# Time for water to boil at altitude?

Discussion in 'Computer Support' started by Dribbler, Oct 7, 2004.

1. ### DribblerGuest

Watching a TV programme about the Himalayas, they mentioned water takes
longer to boil at altitude.
Why is this? I think it must be something to do with pressure, but why and
what is the principal?
Thank you,
Dribbler

Dribbler, Oct 7, 2004

2. ### Ron MartellGuest

"Dribbler" <> wrote:

>Watching a TV programme about the Himalayas, they mentioned water takes
>longer to boil at altitude.
>Why is this? I think it must be something to do with pressure, but why and
>what is the principal?
>Thank you,
>Dribbler
>

Did they say it takes longer to get water to boil, or did they say
that you have to boil things longer at high altitudes?

The reduced air pressure means that water will boil at a lower
temperature at high altitude. And once it reaches the boiling point
it will not get any hotter - just boil faster.

The lower boiling temperature means that things take longer to cook.
So pasta that cooks in 10 minutes at sea level might require 12
minutes or more to cook properly in boiling water at high altitude.

--
Microsoft MVP
On-Line Help Computer Service
http://onlinehelp.bc.ca

"The reason computer chips are so small is computers don't eat much."

Ron Martell, Oct 7, 2004

3. ### =?ISO-8859-1?Q?R=F4g=EAr?=Guest

Dribbler wrote:

> Watching a TV programme about the Himalayas, they mentioned water takes
> longer to boil at altitude.
> Why is this? I think it must be something to do with pressure, but why and
> what is the principal?
> Thank you,
> Dribbler
>

Homework?

=?ISO-8859-1?Q?R=F4g=EAr?=, Oct 7, 2004
4. ### LizGuest

"Dribbler" wrote
> Watching a TV programme about the Himalayas, they mentioned water takes
> longer to boil at altitude.
> Why is this? I think it must be something to do with pressure, but why and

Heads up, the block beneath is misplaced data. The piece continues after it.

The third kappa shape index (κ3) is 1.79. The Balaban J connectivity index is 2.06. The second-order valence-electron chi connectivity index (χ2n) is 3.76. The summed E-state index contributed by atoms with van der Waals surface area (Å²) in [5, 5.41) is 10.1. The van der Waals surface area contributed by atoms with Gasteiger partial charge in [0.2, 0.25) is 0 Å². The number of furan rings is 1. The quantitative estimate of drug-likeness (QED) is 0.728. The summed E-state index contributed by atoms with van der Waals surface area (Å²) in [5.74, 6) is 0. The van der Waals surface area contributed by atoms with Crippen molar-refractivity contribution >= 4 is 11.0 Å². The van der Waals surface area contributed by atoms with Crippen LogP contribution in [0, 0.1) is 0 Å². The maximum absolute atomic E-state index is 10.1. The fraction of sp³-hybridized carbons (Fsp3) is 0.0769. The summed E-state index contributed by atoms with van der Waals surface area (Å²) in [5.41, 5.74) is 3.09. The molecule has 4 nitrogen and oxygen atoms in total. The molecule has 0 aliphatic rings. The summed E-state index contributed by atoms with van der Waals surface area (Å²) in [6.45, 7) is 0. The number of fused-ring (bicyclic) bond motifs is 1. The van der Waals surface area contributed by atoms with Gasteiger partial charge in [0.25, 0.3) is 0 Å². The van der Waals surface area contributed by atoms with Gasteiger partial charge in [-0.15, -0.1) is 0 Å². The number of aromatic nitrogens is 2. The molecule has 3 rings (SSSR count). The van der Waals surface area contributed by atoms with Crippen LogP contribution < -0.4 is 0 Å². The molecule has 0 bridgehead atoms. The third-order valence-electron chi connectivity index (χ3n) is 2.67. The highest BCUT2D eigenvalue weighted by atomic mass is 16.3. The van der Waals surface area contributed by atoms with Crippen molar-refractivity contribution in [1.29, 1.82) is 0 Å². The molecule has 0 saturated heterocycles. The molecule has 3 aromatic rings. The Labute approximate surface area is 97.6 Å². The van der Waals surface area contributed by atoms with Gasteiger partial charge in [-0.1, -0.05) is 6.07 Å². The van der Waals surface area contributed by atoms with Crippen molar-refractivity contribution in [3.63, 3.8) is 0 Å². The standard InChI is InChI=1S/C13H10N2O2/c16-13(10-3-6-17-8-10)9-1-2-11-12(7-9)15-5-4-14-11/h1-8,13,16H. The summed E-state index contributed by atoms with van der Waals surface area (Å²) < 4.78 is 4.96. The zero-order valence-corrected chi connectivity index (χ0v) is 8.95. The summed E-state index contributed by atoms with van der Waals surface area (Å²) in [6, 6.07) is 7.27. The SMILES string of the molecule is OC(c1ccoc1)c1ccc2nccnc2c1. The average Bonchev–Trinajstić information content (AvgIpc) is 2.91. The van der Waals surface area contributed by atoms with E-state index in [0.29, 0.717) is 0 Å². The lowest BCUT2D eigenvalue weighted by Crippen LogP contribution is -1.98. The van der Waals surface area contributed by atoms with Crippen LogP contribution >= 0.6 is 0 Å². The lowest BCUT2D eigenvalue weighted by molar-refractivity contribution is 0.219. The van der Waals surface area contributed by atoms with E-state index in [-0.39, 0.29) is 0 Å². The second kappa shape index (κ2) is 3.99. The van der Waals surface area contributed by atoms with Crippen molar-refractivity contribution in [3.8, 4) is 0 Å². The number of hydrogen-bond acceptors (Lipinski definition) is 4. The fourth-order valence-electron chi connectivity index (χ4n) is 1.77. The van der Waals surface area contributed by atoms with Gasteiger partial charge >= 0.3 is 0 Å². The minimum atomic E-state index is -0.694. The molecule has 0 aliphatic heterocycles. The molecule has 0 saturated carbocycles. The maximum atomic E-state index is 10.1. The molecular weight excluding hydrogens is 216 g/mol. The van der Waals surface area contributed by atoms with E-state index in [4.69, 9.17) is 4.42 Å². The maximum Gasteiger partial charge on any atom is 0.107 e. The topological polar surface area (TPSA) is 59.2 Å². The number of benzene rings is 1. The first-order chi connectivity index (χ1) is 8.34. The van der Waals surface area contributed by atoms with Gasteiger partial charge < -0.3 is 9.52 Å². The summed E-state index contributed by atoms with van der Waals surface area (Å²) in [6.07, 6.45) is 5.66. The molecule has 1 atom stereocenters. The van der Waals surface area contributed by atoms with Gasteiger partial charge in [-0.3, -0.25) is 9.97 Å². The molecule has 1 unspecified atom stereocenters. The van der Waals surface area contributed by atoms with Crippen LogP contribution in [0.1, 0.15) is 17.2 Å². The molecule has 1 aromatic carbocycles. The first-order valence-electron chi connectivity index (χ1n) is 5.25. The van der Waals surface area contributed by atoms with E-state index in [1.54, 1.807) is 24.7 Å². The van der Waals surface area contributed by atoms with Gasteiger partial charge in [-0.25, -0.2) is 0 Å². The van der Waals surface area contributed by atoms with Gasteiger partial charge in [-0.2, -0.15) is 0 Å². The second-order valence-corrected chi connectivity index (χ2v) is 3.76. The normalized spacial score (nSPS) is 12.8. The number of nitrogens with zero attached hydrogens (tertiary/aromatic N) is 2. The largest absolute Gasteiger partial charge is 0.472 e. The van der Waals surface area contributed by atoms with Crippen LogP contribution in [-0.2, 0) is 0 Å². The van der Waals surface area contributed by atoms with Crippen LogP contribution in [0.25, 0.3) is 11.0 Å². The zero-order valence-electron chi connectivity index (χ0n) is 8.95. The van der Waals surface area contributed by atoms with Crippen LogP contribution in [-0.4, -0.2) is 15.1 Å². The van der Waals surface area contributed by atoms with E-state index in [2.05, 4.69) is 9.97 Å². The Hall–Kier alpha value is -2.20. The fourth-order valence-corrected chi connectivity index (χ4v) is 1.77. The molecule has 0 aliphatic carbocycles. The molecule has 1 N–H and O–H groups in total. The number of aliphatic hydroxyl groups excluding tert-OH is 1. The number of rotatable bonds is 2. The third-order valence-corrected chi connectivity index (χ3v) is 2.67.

> what is the principal?

This is because the air pressure is lower at high elevations.
Water at sea level boils at 100C and freezes at 0 degrees.
At higher elevations, where atmospheric pressure is lower,
water's boiling temperature is lower, so it takes longer to
boil or cook things.

Liz, Oct 7, 2004
5. ### KennyGuest

It boils at a lower temperature at altitude.

Boiling occurs when the water is hot enough to have the
same pressure as the surrounding air, so that it can form bubbles. As water
is heated, its steam pressure rises, until it reaches the pressure of the
surrounding air. At high altitudes, this air pressure is lower than at sea
level, so the water doesn't have to get so hot to get to boiling.

--

Kenny

"Dribbler" <> wrote in message
news:4165afba\$0\$8474\$...
> Watching a TV programme about the Himalayas, they mentioned water takes
> longer to boil at altitude.
> Why is this? I think it must be something to do with pressure, but why and
> what is the principal?
> Thank you,
> Dribbler
>
>

Kenny, Oct 7, 2004
6. ### DribblerGuest

"Kenny" <> wrote in message
news:...
> It boils at a lower temperature at altitude.
>
> Boiling occurs when the water is hot enough to have the
> same pressure as the surrounding air, so that it can form bubbles. As

water
> is heated, its steam pressure rises, until it reaches the pressure of the
> surrounding air. At high altitudes, this air pressure is lower than at sea
> level, so the water doesn't have to get so hot to get to boiling.

> Kenny

Thankyou Kenny, you explain it so well!
I appreciate all the replies, I feel rather daft for not knowing and for
Thanks!
Dribbler

Dribbler, Oct 7, 2004
7. ### ConorGuest